Home' Trinidad and Tobago Guardian : September 1st 2016 Contents I'm studying mechanical
engineering, expecting to
graduate this year, and I have
an interest in doing
something in the automobile
sector. Should I start
working toward being an
entrepreneur now, or should I
continue in my technical field
---Harsh Jethani, India
When you ve got a
great business idea,
there s no time like
the present, no bet-
ter day than today,
and no righter time
than right now. There s no point in waiting
for the perfect time to materialise, because it
But does that mean you should quit your
studies and go into business? Not necessarily.
Sometimes you can do both. Balancing formal
education and entrepreneurship can make for
a terrific learning experience, with the two
working in tandem to great effect.
As you may have read in this column, I quit
school to become an entrepreneur because
the things we were learning weren t relevant
to my passions or the career path I had in
mind. But in your case, it sounds like you re
learning important technical skills that relate
to your interests. You may want to continue
your schooling so that you can use those skills
to bolster your business.
For most people, the biggest barrier to entre-
preneurship isn t a lack of access to resources,
support or mentoring, but not being able to
quit a day job or a course of study in order
to further develop a concept. This can be a
difficult obstacle: When you have bills to pay
and a family to take care of, the idea of focusing
solely on a startup may seem unrealistic.
You don t have to give up your dream. Your
best option might be to become a part-time
entrepreneur. While it s likely that your studies
are time-consuming, so is starting a business.
Some of the world s most successful companies
began as side projects, with their founders
working evenings and weekends to turn their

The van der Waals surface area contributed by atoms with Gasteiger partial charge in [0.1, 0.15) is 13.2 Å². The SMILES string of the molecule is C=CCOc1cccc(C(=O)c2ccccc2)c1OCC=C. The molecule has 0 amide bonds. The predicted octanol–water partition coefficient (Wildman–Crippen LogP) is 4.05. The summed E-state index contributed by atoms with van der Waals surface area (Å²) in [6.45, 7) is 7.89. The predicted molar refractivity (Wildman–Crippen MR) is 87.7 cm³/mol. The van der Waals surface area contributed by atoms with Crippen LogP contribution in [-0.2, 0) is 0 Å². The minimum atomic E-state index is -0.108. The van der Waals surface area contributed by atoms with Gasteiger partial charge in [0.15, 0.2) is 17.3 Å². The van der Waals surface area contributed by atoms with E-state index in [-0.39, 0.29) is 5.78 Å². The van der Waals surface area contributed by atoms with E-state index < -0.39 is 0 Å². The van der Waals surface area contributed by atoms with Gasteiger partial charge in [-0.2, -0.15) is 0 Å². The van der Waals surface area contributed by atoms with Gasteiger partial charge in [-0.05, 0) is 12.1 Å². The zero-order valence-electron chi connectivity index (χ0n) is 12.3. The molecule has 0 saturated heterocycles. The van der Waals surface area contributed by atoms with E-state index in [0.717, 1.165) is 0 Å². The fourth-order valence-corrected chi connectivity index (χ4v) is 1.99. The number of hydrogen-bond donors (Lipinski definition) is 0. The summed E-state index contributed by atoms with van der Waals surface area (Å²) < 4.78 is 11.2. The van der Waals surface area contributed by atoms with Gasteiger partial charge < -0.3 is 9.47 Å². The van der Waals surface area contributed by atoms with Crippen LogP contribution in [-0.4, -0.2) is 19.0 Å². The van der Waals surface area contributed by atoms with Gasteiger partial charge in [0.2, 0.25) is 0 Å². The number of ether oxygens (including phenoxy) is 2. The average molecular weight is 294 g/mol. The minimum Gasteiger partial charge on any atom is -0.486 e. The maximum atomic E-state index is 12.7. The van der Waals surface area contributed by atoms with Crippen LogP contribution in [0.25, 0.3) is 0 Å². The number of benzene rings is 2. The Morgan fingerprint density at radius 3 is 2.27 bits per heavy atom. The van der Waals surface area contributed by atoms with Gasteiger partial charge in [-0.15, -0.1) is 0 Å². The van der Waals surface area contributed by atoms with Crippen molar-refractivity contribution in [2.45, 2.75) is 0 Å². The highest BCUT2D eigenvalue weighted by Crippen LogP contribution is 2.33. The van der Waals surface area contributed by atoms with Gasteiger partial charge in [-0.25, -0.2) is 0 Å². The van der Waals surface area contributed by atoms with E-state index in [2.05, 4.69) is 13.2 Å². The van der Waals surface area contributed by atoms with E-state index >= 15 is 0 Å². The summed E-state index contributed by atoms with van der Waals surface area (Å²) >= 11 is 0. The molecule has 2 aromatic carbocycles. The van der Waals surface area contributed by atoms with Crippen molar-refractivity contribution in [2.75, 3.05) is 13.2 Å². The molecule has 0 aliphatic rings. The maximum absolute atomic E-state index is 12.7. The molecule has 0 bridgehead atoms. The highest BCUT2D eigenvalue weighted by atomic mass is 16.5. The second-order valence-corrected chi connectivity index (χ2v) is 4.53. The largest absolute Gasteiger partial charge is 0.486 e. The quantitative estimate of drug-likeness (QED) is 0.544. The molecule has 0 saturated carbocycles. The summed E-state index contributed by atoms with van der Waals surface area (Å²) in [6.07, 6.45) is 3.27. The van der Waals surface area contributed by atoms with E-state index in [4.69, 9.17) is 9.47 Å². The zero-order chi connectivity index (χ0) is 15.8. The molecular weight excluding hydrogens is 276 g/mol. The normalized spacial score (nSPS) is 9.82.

ideas into reality.
Virgin is a prime example of this. All of our
businesses started while we were working on
something else. For example, years ago, when
our team was running Virgin Records, I saw
a gap in the airline market when my flight
was cancelled and I had to improvise a solution.
We launched operations as a side project: We
started small, with one plane, to see if there
was an opening.
In your case, Harsh, a startup might be good
for your education. Launching your own busi-
ness requires you to become a jack-of-all-
In the early days, you re often the head of
marketing, operations, business development
and technology. When I launched my first
business, I had at least 10 job titles (depending
on who I was talking to). Working across so
many areas enables you to learn quickly, broad-
ening your skill set; something that will
undoubtedly make you a better student.
Keep in mind that school can be a great
place to find a mentor, particularly if you re
learning a trade. Some of your teachers may
be juggling teaching with outside work them-
selves. Tell them about your plans and ask for
The part-time route can also help you limit
the downside. Entrepreneurship is an incredibly
risky vocation, so much so that 8 out of 10
startups fail within the first 18 months. If you
work and study at the same time, you ll do
better in the classroom and in the real world.
We worked hard to grow Virgin Atlantic
into an international carrier. We eventually
had to sell Virgin Records to focus on the air-
line, but only after we had proved that there
was a market for our idea. There was, and we
were ready to take a leap; we were sure that
we had a success on our hands.
On the other hand, if you already have all
the information and skills you need to start
up your company, then go ahead and leave
school! You won t stop learning when you
become an entrepreneur -- I learned more in
the first year of launching Virgin than I ever
did in the classroom.
(Richard Branson is the founder of the
Virgin Group and companies such as Virgin
Atlantic, Virgin America, Virgin Mobile and
Virgin Active. He maintains a blog at
can follow him on Twitter at
twitter.com/richardbranson. To learn more
about the Virgin Group: www.virgin.com.)
(Questions from readers will be answered
in future columns. Please send them to
Richard.Branson@nytimes.com. Please include
your name, country, email address and the
name of the website or publication where
you read the column.)
SEPTEMBER 1 • 2016 www.guardian.co.tt BUSINESS GUARDIAN
COMMENTARY | BG13
The part-time entrepreneur
If you can't quit your studies or day job
to start a business full-time, try doing it
part-time. Keep these tips in mind:
• Block out some time at night or on
weekends to focus exclusively on your
• If you're in school, look for mentors in
your field who might have some valuable
advice for you.
• When it comes to launching a startup,
there's no such thing as the "perfect time"
to take the plunge. Once you feel that
there's a market for your product and
you've developed it enough, go for it!
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